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What Do Tears Mean?

Jay Efran On Working Effectively With Clients When They Cry

There are all kinds of tears—tears of joy, grief, empathy, stress, and relief—to name just a few.

Your important work, according to Jay Efran, is to understand what to do when a client cries and to recognize when the best thing to do is nothing.

To help you know how to respond to a client’s tears, Jay,  professor of psychology, has developed a two-stage theory of tears. It’s built on an understanding of the physiology and psychobiology of tears, and on recognizing the connection between tears and parasympathetic recovery.

This is a real practice-changer!

This clip is taken from our popular Webcast Series–The Healing Power of Emotion: New Perspectives, New Approaches. The series features Susan Johnson, Joan KlagsbrunJay EfranRick HansonRon Potter-Efronand Diana Fosha–clinical innovators who will help you master a variety of new approaches and methods to transform your work with your most challenging cases. Learn more about this very limited time re-release.

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7 Responses to What Do Tears Mean?

  1. This interesting but it seems like relief what about tears caused by emotional pain where the problem is not resolved?

  2. I do believe in what Jay Efran says about tears, and yes, Heid, tears do appear as well with pain in different settings. One case does not exclude the other. No conflict therefore in my understanding. And thanks, many thanks to Jay for this illuminating new understanding of tears…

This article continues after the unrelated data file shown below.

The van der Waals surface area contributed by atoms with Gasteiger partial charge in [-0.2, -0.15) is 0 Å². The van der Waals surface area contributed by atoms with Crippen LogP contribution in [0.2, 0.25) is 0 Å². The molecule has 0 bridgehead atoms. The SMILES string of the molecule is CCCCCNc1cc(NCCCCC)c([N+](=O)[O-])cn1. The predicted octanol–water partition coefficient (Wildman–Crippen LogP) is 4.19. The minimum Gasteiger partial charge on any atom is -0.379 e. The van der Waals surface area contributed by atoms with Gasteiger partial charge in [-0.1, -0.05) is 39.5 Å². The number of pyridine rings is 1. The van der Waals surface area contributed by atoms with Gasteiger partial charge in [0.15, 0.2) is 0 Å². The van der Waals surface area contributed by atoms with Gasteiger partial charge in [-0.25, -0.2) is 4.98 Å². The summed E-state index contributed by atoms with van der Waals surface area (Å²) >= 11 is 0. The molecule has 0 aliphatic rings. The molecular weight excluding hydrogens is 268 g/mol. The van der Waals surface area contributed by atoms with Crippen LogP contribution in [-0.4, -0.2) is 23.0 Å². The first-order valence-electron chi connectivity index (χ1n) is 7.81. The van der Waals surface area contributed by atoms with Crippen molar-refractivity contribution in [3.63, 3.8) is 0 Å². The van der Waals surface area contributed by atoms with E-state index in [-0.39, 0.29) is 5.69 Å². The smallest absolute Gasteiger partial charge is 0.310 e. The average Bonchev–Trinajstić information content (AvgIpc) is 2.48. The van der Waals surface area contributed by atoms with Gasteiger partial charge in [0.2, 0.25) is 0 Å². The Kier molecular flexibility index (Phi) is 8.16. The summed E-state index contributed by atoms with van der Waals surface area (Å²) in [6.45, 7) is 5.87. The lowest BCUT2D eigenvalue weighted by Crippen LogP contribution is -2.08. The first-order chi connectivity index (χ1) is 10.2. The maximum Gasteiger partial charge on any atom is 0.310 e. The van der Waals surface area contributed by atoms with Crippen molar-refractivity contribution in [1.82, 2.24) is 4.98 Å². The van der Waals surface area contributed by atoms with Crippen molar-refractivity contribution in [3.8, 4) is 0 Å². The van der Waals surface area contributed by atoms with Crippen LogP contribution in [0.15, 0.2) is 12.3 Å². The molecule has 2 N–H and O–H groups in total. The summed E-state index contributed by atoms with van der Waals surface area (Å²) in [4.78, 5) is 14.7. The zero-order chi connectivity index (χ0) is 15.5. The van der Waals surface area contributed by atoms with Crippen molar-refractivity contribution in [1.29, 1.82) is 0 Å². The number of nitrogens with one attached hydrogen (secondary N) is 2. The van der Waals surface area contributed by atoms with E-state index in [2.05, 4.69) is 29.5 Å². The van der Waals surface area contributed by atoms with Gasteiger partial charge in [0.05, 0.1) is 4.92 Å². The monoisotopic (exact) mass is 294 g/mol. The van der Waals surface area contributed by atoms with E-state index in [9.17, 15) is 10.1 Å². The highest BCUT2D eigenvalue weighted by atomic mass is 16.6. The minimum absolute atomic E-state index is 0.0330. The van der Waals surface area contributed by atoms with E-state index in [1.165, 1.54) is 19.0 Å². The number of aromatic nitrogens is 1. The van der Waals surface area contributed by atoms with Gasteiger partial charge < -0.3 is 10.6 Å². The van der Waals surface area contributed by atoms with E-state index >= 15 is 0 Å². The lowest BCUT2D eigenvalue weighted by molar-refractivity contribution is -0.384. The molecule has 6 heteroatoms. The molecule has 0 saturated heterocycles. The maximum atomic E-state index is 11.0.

3. I realize that the answer to my question might be found in the extended version of this interview. Notwithstanding, I can recall from my own childhood getting lost in the woods where I was crying long before anyone found me. How can this be accounted for in this phase 1/2 model?

  4. Hanusia says:

    Daniel – perhaps there was a period of searching, thinking, problem-solving and then, with no results, the system shifted into reaction mode rather than active problem-solving ?

    Could be the there is more to the 2-stage theory, when we factor in perceived ability to solve problems, our perceptions of the situation (“Oh, this is something I can solve.” vs “I’m stupid, I always get in trouble.”) and other variables.

    An interesting way to look at it, in any case.

  5. Carolyn says:

    Interesting theory but like Hanusia I think that it is likely more complicated. Attachment theory I believe suggests that tears are not just a recalibration of the body but a process to provoke support and comfort.

  6. denise warfield says:

    i think the kind of crying he is trying to describe here is when a child is disciplined for not eating their goulash, they cry and then to help other adults not feel bad about this crying, the parent says come here if you think something so silly is bad. he is using humor to help the parents feel the crying does not need any more salt, it’s just normal. so now you know Jay Efron’s take on it.

  7. penelope says:

    Wow, amazing that somebody puts time and research into a theory and then people offer off the cuff counter theories. Denise, the example he gives is being lost not refusing to eat goulash and then being punished.

    The point is that crying is being postulated as a parasympathetic response, following sympathetic. If we are interested in this theory maybe we can apply it and see if it is confirmed by experience.

    I have to say, as a student, I am highly disappointed in the “discussion” here.

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